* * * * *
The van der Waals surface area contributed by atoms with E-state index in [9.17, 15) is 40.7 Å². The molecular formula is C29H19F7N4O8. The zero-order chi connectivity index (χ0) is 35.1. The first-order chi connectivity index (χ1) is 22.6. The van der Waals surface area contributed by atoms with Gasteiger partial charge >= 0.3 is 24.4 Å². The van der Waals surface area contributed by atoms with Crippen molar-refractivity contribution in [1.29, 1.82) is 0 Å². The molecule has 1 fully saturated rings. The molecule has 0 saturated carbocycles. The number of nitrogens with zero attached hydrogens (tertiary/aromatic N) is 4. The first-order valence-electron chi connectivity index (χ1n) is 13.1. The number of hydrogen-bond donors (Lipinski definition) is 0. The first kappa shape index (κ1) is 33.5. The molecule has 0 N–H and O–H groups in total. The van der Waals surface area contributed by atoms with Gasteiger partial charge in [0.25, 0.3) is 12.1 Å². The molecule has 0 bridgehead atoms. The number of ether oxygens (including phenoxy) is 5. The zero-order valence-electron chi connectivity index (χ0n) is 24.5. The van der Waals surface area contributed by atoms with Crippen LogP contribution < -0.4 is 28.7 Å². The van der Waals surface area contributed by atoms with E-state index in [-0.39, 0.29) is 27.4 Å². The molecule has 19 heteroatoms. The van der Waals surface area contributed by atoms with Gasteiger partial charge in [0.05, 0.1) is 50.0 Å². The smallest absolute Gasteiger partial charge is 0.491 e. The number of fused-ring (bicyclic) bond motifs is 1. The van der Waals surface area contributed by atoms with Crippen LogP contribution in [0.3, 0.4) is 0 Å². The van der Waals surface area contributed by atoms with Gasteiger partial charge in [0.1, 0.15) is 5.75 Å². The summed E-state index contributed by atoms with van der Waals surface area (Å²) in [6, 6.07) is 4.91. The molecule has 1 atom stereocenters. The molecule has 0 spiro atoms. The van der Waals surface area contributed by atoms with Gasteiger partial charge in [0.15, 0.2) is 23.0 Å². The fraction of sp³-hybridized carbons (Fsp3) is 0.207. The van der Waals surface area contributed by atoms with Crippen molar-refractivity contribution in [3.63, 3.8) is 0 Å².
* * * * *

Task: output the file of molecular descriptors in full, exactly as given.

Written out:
The van der Waals surface area contributed by atoms with E-state index in [9.17, 15) is 40.7 Å². The molecular formula is C29H19F7N4O8. The zero-order chi connectivity index (χ0) is 35.1. The first-order chi connectivity index (χ1) is 22.6. The van der Waals surface area contributed by atoms with Gasteiger partial charge >= 0.3 is 24.4 Å². The van der Waals surface area contributed by atoms with Crippen molar-refractivity contribution in [1.29, 1.82) is 0 Å². The molecule has 1 fully saturated rings. The molecule has 0 saturated carbocycles. The number of nitrogens with zero attached hydrogens (tertiary/aromatic N) is 4. The first-order valence-electron chi connectivity index (χ1n) is 13.1. The number of hydrogen-bond donors (Lipinski definition) is 0. The first kappa shape index (κ1) is 33.5. The molecule has 0 N–H and O–H groups in total. The van der Waals surface area contributed by atoms with Gasteiger partial charge in [0.25, 0.3) is 12.1 Å². The molecule has 0 bridgehead atoms. The number of ether oxygens (including phenoxy) is 5. The zero-order valence-electron chi connectivity index (χ0n) is 24.5. The van der Waals surface area contributed by atoms with Crippen LogP contribution < -0.4 is 28.7 Å². The van der Waals surface area contributed by atoms with E-state index in [-0.39, 0.29) is 27.4 Å². The molecule has 19 heteroatoms. The van der Waals surface area contributed by atoms with Gasteiger partial charge in [0.05, 0.1) is 50.0 Å². The smallest absolute Gasteiger partial charge is 0.491 e. The number of fused-ring (bicyclic) bond motifs is 1. The van der Waals surface area contributed by atoms with Crippen LogP contribution in [0.3, 0.4) is 0 Å². The van der Waals surface area contributed by atoms with Gasteiger partial charge in [0.1, 0.15) is 5.75 Å². The summed E-state index contributed by atoms with van der Waals surface area (Å²) in [6, 6.07) is 4.91. The molecule has 1 atom stereocenters. The molecule has 0 spiro atoms. The van der Waals surface area contributed by atoms with Gasteiger partial charge in [0.15, 0.2) is 23.0 Å². The fraction of sp³-hybridized carbons (Fsp3) is 0.207. The van der Waals surface area contributed by atoms with Crippen molar-refractivity contribution in [3.63, 3.8) is 0 Å².